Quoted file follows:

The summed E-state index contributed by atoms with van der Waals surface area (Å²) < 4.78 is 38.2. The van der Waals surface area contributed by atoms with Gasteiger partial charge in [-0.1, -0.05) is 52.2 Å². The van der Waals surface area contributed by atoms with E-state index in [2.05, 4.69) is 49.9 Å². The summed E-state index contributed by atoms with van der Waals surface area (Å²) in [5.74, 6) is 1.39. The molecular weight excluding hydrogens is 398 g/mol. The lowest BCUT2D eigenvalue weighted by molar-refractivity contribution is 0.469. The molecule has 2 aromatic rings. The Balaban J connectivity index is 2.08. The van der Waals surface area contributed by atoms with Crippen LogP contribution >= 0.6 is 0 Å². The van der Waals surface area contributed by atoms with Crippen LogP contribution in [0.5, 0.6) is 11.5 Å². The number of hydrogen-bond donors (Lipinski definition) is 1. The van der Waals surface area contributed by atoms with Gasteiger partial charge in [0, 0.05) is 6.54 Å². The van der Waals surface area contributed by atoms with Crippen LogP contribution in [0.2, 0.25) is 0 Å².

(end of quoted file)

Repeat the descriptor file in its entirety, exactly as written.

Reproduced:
The summed E-state index contributed by atoms with van der Waals surface area (Å²) < 4.78 is 38.2. The van der Waals surface area contributed by atoms with Gasteiger partial charge in [-0.1, -0.05) is 52.2 Å². The van der Waals surface area contributed by atoms with E-state index in [2.05, 4.69) is 49.9 Å². The summed E-state index contributed by atoms with van der Waals surface area (Å²) in [5.74, 6) is 1.39. The molecular weight excluding hydrogens is 398 g/mol. The lowest BCUT2D eigenvalue weighted by molar-refractivity contribution is 0.469. The molecule has 2 aromatic rings. The Balaban J connectivity index is 2.08. The van der Waals surface area contributed by atoms with Crippen LogP contribution >= 0.6 is 0 Å². The van der Waals surface area contributed by atoms with Crippen LogP contribution in [0.5, 0.6) is 11.5 Å². The number of hydrogen-bond donors (Lipinski definition) is 1. The van der Waals surface area contributed by atoms with Gasteiger partial charge in [0, 0.05) is 6.54 Å². The van der Waals surface area contributed by atoms with Crippen LogP contribution in [0.2, 0.25) is 0 Å².